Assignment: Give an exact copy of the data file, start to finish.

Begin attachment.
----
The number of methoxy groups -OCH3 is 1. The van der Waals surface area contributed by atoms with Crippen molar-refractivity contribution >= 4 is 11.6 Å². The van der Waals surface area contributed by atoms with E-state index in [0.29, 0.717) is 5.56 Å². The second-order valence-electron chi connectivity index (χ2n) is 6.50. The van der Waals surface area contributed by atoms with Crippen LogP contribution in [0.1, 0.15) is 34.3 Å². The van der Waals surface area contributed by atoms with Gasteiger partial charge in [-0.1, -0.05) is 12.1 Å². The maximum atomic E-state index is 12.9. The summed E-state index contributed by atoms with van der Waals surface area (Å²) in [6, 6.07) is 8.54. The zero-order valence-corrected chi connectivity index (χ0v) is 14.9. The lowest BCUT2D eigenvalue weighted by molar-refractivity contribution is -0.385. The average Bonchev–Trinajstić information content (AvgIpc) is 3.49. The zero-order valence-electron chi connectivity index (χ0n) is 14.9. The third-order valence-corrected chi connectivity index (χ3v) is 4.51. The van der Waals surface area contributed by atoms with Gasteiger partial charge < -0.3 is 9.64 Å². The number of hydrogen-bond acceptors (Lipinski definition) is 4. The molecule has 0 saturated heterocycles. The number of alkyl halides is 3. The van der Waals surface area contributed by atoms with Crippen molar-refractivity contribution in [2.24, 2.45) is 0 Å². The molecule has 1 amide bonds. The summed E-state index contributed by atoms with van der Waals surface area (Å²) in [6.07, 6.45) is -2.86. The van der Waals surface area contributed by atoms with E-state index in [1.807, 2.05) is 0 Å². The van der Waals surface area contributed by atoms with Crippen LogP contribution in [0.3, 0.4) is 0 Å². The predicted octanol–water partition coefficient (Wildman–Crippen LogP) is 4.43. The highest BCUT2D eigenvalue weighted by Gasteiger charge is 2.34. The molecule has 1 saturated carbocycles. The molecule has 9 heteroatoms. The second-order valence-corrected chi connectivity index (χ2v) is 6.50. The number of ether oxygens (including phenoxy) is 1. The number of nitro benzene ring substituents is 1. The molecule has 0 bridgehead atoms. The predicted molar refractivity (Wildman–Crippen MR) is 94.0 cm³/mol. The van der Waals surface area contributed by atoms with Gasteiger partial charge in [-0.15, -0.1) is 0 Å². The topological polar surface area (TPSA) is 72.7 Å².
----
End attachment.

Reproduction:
The number of methoxy groups -OCH3 is 1. The van der Waals surface area contributed by atoms with Crippen molar-refractivity contribution >= 4 is 11.6 Å². The van der Waals surface area contributed by atoms with E-state index in [0.29, 0.717) is 5.56 Å². The second-order valence-electron chi connectivity index (χ2n) is 6.50. The van der Waals surface area contributed by atoms with Crippen LogP contribution in [0.1, 0.15) is 34.3 Å². The van der Waals surface area contributed by atoms with Gasteiger partial charge in [-0.1, -0.05) is 12.1 Å². The maximum atomic E-state index is 12.9. The summed E-state index contributed by atoms with van der Waals surface area (Å²) in [6, 6.07) is 8.54. The zero-order valence-corrected chi connectivity index (χ0v) is 14.9. The lowest BCUT2D eigenvalue weighted by molar-refractivity contribution is -0.385. The average Bonchev–Trinajstić information content (AvgIpc) is 3.49. The zero-order valence-electron chi connectivity index (χ0n) is 14.9. The third-order valence-corrected chi connectivity index (χ3v) is 4.51. The van der Waals surface area contributed by atoms with Gasteiger partial charge < -0.3 is 9.64 Å². The number of hydrogen-bond acceptors (Lipinski definition) is 4. The molecule has 0 saturated heterocycles. The number of alkyl halides is 3. The van der Waals surface area contributed by atoms with Crippen molar-refractivity contribution in [2.24, 2.45) is 0 Å². The molecule has 1 amide bonds. The summed E-state index contributed by atoms with van der Waals surface area (Å²) in [6.07, 6.45) is -2.86. The van der Waals surface area contributed by atoms with E-state index in [1.807, 2.05) is 0 Å². The van der Waals surface area contributed by atoms with Crippen LogP contribution in [0.3, 0.4) is 0 Å². The predicted octanol–water partition coefficient (Wildman–Crippen LogP) is 4.43. The highest BCUT2D eigenvalue weighted by Gasteiger charge is 2.34. The molecule has 1 saturated carbocycles. The molecule has 9 heteroatoms. The second-order valence-corrected chi connectivity index (χ2v) is 6.50. The number of ether oxygens (including phenoxy) is 1. The number of nitro benzene ring substituents is 1. The molecule has 0 bridgehead atoms. The predicted molar refractivity (Wildman–Crippen MR) is 94.0 cm³/mol. The van der Waals surface area contributed by atoms with Gasteiger partial charge in [-0.15, -0.1) is 0 Å². The topological polar surface area (TPSA) is 72.7 Å².